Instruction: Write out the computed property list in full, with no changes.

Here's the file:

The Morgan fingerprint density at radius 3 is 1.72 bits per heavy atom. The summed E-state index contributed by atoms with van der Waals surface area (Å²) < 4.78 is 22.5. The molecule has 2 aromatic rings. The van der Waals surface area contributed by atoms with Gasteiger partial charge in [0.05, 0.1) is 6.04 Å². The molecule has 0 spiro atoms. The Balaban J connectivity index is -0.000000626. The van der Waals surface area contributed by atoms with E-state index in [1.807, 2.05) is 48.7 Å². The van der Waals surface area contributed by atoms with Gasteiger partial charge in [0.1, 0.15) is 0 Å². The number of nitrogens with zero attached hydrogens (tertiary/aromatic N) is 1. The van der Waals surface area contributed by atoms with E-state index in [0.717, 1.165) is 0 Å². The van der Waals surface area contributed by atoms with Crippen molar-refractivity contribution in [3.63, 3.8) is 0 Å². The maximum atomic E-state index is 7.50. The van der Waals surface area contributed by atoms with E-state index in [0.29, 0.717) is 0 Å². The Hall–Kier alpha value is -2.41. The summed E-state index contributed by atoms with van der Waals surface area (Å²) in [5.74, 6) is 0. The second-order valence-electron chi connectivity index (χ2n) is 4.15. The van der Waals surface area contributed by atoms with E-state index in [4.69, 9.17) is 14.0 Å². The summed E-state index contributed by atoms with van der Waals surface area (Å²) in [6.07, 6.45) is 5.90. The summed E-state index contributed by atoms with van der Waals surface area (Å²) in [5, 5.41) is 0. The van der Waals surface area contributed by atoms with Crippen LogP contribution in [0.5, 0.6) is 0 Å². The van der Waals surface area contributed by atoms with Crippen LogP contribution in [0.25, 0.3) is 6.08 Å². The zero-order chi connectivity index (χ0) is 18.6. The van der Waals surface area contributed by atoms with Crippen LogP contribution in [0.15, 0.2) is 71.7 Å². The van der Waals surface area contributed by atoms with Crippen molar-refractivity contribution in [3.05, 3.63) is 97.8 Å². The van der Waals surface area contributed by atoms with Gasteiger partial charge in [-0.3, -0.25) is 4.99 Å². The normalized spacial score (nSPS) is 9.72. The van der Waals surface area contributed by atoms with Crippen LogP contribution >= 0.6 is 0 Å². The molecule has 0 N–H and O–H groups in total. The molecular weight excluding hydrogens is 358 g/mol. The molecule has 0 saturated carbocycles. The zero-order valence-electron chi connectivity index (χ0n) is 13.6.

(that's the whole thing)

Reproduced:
The Morgan fingerprint density at radius 3 is 1.72 bits per heavy atom. The summed E-state index contributed by atoms with van der Waals surface area (Å²) < 4.78 is 22.5. The molecule has 2 aromatic rings. The van der Waals surface area contributed by atoms with Gasteiger partial charge in [0.05, 0.1) is 6.04 Å². The molecule has 0 spiro atoms. The Balaban J connectivity index is -0.000000626. The van der Waals surface area contributed by atoms with E-state index in [1.807, 2.05) is 48.7 Å². The van der Waals surface area contributed by atoms with Gasteiger partial charge in [0.1, 0.15) is 0 Å². The number of nitrogens with zero attached hydrogens (tertiary/aromatic N) is 1. The van der Waals surface area contributed by atoms with E-state index in [0.717, 1.165) is 0 Å². The van der Waals surface area contributed by atoms with Crippen molar-refractivity contribution in [3.63, 3.8) is 0 Å². The maximum atomic E-state index is 7.50. The van der Waals surface area contributed by atoms with E-state index in [0.29, 0.717) is 0 Å². The Hall–Kier alpha value is -2.41. The summed E-state index contributed by atoms with van der Waals surface area (Å²) in [5.74, 6) is 0. The second-order valence-electron chi connectivity index (χ2n) is 4.15. The van der Waals surface area contributed by atoms with E-state index in [4.69, 9.17) is 14.0 Å². The summed E-state index contributed by atoms with van der Waals surface area (Å²) in [6.07, 6.45) is 5.90. The summed E-state index contributed by atoms with van der Waals surface area (Å²) in [5, 5.41) is 0. The van der Waals surface area contributed by atoms with Crippen LogP contribution in [0.5, 0.6) is 0 Å². The van der Waals surface area contributed by atoms with Crippen LogP contribution in [0.25, 0.3) is 6.08 Å². The zero-order chi connectivity index (χ0) is 18.6. The van der Waals surface area contributed by atoms with Crippen LogP contribution in [0.15, 0.2) is 71.7 Å². The van der Waals surface area contributed by atoms with Crippen molar-refractivity contribution in [3.05, 3.63) is 97.8 Å². The van der Waals surface area contributed by atoms with Gasteiger partial charge in [-0.3, -0.25) is 4.99 Å². The normalized spacial score (nSPS) is 9.72. The van der Waals surface area contributed by atoms with Crippen LogP contribution >= 0.6 is 0 Å². The molecule has 0 N–H and O–H groups in total. The molecular weight excluding hydrogens is 358 g/mol. The molecule has 0 saturated carbocycles. The zero-order valence-electron chi connectivity index (χ0n) is 13.6.